ACMA to gain stronger powers against misinformation


Brandon How
Reporter

Australia’s media regulator will be able to request information from digital platforms on their efforts to reduce the spread of harmful misinformation and disinformation under legislative reforms planned for later this year.

The Australian Communications and Media Authority is set to receive new information-gathering and record-keeping powers, as the scale of online misinformation and disinformation continues to grow.

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Photo: Twin Design/Shutterstock.com

The powers will also allow the regulator to register an enforceable industry code and make standards if industry self-regulation cannot adequately mitigate the threats from misinformation and disinformation or if code administration is inadequate.

The change is intended to “support and strengthen” the voluntary code arrangements established by the Digital Industry Group (DIGI), which the government says will now extend to non-signatories of the code.

Current signatories are Adobe, Apple, Google, Meta, Microsoft, Redbubble, TikTok and Twitter.

On Friday morning, the federal government committed to legislating new powers in line with recommendations in ACMA’s June 2021 report ‘on the adequacy of digital platforms’ disinformation and news quality measures’.

The ACMA report also recommended establishing a Misinformation and Disinformation Action Group to “support collaboration and information-sharing between digital platforms”, but the Albanese government has yet to announce if this will be established.

In March 2022, the previous Coalition government made the same commitment to expanding ACMA’s powers in the second half of 2022 if it was re-elected.

Public consultation on the draft bill will take place in the first half of 2023 before being introduced to Parliament later this year.

Communications minister Michelle Rowland said that “misinformation and disinformation poses a threat to the safety and wellbeing of Australians, as well as to our democracy, society and economy”.

“A new and graduated set of powers will enable the ACMA to monitor efforts and compel digital platforms to do more, placing Australia at the forefront in tackling harmful online misinformation and disinformation,” she said.

Originally launched in February 2021, the government told industry to develop the voluntary Australian Code of Practice on Disinformation and Misinformation in response to the Australian Competition and Consumer Commission digital platforms inquiry.

It does not apply to private messages or emails, satire, authorised government content, and political advertising.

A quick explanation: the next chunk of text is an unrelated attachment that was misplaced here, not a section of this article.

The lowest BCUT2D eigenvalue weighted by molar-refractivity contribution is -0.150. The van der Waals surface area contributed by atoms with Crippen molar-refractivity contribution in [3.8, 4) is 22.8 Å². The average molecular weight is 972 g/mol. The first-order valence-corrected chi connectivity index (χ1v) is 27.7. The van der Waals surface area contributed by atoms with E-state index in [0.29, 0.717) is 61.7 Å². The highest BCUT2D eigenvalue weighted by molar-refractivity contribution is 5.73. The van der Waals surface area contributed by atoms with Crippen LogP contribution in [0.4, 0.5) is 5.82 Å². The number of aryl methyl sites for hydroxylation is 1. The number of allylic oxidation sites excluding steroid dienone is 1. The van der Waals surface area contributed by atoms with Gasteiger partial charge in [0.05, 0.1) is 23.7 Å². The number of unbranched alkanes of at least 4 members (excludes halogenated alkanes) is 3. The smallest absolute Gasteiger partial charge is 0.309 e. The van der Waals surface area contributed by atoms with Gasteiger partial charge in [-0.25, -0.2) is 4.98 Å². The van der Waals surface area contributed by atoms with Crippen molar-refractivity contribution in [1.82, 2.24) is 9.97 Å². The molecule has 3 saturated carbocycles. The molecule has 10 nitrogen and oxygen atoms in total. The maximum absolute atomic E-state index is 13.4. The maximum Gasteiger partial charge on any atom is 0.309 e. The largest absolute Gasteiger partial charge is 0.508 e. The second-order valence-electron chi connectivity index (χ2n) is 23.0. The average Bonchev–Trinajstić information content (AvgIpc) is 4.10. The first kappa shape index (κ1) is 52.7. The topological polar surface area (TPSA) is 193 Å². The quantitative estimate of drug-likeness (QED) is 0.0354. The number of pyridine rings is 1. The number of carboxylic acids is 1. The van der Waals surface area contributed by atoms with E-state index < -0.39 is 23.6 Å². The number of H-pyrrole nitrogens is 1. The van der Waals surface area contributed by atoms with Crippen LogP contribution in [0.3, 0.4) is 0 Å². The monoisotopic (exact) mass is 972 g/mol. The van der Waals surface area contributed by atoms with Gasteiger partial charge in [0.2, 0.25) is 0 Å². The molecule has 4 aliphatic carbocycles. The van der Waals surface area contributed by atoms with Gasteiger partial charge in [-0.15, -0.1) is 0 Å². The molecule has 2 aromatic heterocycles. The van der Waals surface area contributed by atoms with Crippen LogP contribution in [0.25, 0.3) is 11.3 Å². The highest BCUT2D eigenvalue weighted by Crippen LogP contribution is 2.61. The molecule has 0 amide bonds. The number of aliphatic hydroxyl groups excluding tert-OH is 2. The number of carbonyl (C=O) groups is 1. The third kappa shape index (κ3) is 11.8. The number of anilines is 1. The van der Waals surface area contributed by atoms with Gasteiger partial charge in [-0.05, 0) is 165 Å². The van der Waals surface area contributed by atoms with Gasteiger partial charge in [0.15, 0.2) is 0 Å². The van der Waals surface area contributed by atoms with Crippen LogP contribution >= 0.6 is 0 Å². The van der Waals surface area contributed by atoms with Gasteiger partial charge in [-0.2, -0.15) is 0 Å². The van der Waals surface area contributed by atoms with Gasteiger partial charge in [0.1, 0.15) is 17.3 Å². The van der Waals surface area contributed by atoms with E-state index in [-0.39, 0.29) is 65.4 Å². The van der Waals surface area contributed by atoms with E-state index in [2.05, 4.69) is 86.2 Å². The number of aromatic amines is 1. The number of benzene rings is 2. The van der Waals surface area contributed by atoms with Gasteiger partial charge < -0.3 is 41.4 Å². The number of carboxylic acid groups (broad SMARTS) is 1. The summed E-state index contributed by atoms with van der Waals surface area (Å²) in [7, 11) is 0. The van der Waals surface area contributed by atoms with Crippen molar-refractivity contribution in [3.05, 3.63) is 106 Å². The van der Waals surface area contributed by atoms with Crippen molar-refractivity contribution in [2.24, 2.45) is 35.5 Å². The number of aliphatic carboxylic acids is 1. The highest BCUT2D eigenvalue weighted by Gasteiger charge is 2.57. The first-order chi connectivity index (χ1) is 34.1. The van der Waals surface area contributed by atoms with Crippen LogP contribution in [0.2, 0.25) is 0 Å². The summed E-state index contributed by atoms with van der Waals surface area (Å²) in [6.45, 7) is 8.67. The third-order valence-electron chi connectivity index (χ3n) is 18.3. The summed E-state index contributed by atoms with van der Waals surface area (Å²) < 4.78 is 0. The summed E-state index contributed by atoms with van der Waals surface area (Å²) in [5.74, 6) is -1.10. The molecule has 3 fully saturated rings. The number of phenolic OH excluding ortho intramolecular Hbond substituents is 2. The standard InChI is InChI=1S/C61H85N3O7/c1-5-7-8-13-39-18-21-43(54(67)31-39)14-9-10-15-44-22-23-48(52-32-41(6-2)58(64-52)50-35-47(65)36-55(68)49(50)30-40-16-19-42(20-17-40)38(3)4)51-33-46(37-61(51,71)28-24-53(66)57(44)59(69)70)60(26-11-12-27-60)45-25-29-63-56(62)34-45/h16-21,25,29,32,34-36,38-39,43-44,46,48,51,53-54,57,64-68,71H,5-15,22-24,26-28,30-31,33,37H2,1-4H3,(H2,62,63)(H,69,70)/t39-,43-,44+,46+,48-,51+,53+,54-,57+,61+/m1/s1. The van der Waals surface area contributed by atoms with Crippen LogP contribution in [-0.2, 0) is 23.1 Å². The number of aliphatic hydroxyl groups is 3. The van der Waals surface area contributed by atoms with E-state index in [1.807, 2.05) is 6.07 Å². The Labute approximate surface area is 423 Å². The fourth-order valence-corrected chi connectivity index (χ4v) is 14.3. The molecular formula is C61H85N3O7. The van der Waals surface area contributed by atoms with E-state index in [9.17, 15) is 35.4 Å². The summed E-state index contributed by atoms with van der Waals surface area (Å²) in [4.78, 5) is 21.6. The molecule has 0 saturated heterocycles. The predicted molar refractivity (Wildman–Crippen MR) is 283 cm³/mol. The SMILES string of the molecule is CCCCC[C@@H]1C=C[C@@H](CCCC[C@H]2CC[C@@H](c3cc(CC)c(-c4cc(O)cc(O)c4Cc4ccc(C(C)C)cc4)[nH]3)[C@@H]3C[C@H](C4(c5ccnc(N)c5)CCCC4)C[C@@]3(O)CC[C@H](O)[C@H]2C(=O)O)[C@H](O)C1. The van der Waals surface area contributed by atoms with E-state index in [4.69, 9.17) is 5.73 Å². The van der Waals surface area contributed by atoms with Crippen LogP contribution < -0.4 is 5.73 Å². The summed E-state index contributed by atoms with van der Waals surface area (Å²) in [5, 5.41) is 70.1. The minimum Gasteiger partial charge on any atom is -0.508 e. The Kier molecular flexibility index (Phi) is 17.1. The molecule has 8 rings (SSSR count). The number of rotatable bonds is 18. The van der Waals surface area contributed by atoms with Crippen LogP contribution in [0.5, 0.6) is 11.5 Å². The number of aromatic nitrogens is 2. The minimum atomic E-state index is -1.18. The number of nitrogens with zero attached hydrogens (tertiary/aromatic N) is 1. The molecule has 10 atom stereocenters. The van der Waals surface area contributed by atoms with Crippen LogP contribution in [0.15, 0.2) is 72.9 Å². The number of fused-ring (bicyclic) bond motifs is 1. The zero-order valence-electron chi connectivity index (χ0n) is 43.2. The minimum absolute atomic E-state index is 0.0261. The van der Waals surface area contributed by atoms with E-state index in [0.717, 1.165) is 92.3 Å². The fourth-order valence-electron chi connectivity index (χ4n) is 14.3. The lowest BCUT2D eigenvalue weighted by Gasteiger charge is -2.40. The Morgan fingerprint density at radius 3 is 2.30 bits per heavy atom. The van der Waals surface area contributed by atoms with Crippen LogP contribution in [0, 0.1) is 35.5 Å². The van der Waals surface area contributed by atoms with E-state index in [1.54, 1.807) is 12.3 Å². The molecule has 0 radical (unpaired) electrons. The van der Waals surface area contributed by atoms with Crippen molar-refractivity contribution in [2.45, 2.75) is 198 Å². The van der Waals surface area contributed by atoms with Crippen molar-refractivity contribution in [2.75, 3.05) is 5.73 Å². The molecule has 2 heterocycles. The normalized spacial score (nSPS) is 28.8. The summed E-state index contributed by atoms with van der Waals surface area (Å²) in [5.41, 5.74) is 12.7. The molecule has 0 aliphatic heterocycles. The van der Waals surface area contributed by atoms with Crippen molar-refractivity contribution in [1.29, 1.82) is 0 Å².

The code is based on the European Union Code of Practice. An expansion of ACMA’s powers was initially proposed by the competition watchdog in the digital platforms inquiry, which was released in July 2019.

When the code was first launched, the Centre for Responsible Technology described it as “woefully inadequate”.

A review of the code was completed by DIGI in December 2022, resulting in new or updated definitions for harm, political advertising, and digital advertising services and sponsored content.

The updated harm definition from “serious and imminent” to “serious and credible” followed criticism from ACMA that the former was too limited in scope. However, DIGI did not accept ACMA’s recommendation to move the code from a series of opt-in commitments to opt-out.

It also revised the scope of political advertising and allowed for companies to implement policies relating to issues-based advertising.

Do you know more? Contact James Riley via Email.

2 Comments
  1. Brendan 1 week ago
    Reply

    This is terrible. Any form of censorship is bad. Ironic that the few censorship exceptions include those for governments and political advertising – the worst purveyors of misinformation.

  2. Digital Koolaid 1 week ago
    Reply

    Hi, I’m the Dep Sec of DEEMD – The Department of Eventually Eliminating Misinformation and Disinformation. Our mission statement is eliminating misinformation and disinformation – eventually. Until that happens we’ll use this year’s budget to get more budget next year. We assess the strong likelihood of more misinformation and disinformation next year and we’ll need more resources. By 2030 we expect there to be a lot more misinformation and disinformation, and our budget appropriations will need to be increased – but we’ll try to limit them to 700% of today’s budget. The Department of Eventually Eliminating Misinformation and Disinformation is essential to the future of the Australian Economy, National Security, Democracy, and the Australian Way of Life. Australia will be the forefront in tackling misinformation and disinformation, and all other forms of information. Don’t worry, DEEMD has you covered.

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